Coming in August 2023: Poems from Iraq and Palestine, a Moroccan Novel &, Finally, Iman Mersal

Book publication dates shift, and thus we are supplementing the annual list of forthcoming literature in translation with monthly lists, which we hope are more accurate. If you know of other works forthcoming this month, please add them in the comments or email us at

Traces of Enayat, by Iman Mersal, tr. Robin Moger (And Other Stories)

Well worth the wait, Iman Mersal’s remarkable book will finally appear in English on August 3. From the publisher:

When Iman Mersal stumbles upon a great – yet forgotten – novel written by Enayat al-Zayyat, a young woman who killed herself in 1963, four years before her book was published, Mersal begins to research the writer. She tracks down Enayat’s best friend, who had been Egypt’s biggest movie star at the time; she is given access to Enayat’s diaries. Mersal can’t accept, as has been widely speculated since Enayat’s death, that a publisher’s rejection was the main reason for Enayat’s suicide. From archives, Enayat’s writing, and Mersal’s own interviews and observations, a remarkable portrait emerges of a woman striving to live on her own terms, as well as of the artistic and literary scene in post-revolution Cairo.

Blending research with imagination, and adding a great deal of empathy, the award-winning Egyptian poet Iman Mersal has created an unclassifiable masterpiece.

History of Ash, by Khadija Marouazi, tr. Alexander E. Elinson (Hoopoe)

From the publisher:

An unforgettable and eviscerating novel of human frailty, brutality, and resistance as told through the first-person prison narratives of a man and a woman

History of Ash is a fictional prison account narrated by Mouline and Leila, who have been imprisoned for their political activities during the so-called Lead Years of the 1970s and 1980s in Morocco, a period that was characterized by heavy state repression.

Moving between past and present, between experiences lived inside the prison cell and outside it, in the torture chamber and the judicial system, and the challenges they faced upon their release, Mouline and Leila describe their strategies for survival and resistance in lucid, often searing detail, and reassess their political engagements and the movements in which they are involved.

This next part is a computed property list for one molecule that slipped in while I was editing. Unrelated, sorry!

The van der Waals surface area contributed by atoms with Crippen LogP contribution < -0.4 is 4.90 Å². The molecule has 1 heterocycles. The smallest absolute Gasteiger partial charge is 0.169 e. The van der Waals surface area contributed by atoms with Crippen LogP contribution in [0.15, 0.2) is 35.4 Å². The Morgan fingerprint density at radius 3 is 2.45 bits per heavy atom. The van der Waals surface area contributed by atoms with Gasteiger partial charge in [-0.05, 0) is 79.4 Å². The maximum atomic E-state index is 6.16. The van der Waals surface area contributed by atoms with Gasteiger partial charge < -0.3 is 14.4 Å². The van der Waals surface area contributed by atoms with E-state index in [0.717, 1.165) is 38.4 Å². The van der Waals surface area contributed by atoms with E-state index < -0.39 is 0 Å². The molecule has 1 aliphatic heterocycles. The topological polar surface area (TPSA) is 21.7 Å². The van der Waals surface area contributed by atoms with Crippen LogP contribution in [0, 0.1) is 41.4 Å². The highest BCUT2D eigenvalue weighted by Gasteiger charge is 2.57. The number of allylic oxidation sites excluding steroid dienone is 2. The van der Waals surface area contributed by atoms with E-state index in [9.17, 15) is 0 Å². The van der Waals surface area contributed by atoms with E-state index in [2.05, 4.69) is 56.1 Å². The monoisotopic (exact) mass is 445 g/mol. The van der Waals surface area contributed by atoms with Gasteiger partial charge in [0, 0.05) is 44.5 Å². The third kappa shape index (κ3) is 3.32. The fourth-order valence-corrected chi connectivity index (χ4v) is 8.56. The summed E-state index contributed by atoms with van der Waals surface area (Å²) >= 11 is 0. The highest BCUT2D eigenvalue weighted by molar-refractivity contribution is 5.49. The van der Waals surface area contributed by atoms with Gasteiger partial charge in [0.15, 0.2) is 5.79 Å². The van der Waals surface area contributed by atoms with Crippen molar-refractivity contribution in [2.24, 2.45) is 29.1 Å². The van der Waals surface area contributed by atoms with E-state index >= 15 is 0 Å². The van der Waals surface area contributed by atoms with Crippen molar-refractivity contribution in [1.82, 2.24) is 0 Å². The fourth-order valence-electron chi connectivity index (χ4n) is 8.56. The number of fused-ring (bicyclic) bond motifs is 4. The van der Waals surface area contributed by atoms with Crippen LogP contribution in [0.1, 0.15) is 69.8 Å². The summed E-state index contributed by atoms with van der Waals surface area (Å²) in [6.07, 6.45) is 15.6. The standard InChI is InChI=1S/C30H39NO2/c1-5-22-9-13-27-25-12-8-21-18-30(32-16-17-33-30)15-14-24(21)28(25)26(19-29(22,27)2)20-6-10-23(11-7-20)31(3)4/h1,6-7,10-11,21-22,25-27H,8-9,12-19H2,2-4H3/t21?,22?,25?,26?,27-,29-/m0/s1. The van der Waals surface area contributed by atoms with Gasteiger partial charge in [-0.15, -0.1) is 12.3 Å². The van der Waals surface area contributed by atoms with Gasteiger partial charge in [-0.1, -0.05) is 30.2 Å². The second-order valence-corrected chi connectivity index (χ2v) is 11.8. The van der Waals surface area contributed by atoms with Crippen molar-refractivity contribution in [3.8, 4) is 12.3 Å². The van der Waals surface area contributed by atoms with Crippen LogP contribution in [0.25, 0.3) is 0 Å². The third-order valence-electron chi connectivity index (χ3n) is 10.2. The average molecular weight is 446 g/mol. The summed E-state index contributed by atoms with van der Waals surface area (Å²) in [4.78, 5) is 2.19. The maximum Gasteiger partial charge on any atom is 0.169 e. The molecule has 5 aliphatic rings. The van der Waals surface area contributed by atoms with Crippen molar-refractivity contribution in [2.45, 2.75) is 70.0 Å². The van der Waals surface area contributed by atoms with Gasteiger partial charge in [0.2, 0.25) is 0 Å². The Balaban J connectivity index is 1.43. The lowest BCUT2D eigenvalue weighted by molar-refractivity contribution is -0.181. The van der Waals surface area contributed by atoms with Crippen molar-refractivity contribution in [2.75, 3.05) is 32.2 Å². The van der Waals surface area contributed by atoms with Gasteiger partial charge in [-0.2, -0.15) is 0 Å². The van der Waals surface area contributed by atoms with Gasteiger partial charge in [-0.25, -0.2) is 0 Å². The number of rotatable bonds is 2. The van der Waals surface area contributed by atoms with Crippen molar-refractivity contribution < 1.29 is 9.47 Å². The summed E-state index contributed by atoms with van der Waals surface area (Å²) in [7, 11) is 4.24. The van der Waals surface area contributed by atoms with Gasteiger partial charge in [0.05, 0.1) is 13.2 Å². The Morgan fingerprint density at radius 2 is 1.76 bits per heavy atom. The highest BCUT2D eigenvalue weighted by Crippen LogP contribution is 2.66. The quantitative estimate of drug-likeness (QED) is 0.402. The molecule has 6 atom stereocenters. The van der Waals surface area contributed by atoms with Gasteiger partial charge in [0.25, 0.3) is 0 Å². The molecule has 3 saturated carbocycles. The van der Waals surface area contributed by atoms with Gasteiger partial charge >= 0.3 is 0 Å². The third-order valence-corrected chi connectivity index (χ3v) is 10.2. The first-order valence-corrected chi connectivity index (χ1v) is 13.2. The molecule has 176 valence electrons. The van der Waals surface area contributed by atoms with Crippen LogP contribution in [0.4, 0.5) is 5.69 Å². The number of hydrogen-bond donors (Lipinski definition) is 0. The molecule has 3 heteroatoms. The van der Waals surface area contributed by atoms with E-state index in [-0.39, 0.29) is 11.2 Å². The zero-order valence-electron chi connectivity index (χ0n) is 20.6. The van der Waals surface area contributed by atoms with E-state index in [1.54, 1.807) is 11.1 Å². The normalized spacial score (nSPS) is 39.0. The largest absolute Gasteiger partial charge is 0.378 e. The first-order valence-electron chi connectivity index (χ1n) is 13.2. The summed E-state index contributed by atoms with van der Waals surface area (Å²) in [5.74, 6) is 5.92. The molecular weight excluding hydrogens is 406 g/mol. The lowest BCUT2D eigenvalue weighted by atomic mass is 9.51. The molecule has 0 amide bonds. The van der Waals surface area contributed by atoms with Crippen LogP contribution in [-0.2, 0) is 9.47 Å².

Strangers in Light Coats. Selected Poems, 2014–2020, by Ghassan Zaqtan, tr. Robin Moger (The University of Chicago Press)

Ghassan Zaqtan is not only one of the most significant Palestinian poets at work today, but one of the most important poets writing in Arabic. Since the publication of his first collection in 1980, Zaqtan’s presence as a poet has evolved with the same branching and cumulative complexity as his poems—an invisible system of roots insistently pushing through the impacted soil of political and national narratives.

Strangers in Light Coats is the third collection of Zaqtan’s poetry to appear in English. It brings together poems written between 2014 and 2020 drawn from six volumes of poetry. Catching and holding the smallest particles of observation and experience in their gravity, the poems sprout and grow as though compelled, a trance of process in which fable, myth, and elegy take form only to fall apart and reconfigure, each line picked apart by the next and brought into the new body.

Postcards From the Underworld. Poems, by Sinan Antoon, tr. the author (The University of Chicago Press)

The publishers write:

To confront time, pre-modern Arabic poems often began with the poet standing before the ruins, real and imagined, of a beloved’s home. In Postcards from the Underworld, Sinan Antoon works in that tradition, observing the detritus of his home city, Baghdad, where he survived two wars—the Iran-Iraq War of 1980 and the First Gulf War of 1991—and which, after he left, he watched from afar being attacked during the US invasion in 2003.  Antoon’s poems confront violence and force us not to look away as he traces death’s haunting presence in the world. Nature offers consolation, and flowers and butterflies are the poet’s interlocutors, but they too cannot escape ruin. Composed in Arabic and translated into English by the poet himself, Postcards from the Underworld is a searing meditation on the destruction of humans, habitats, and homes.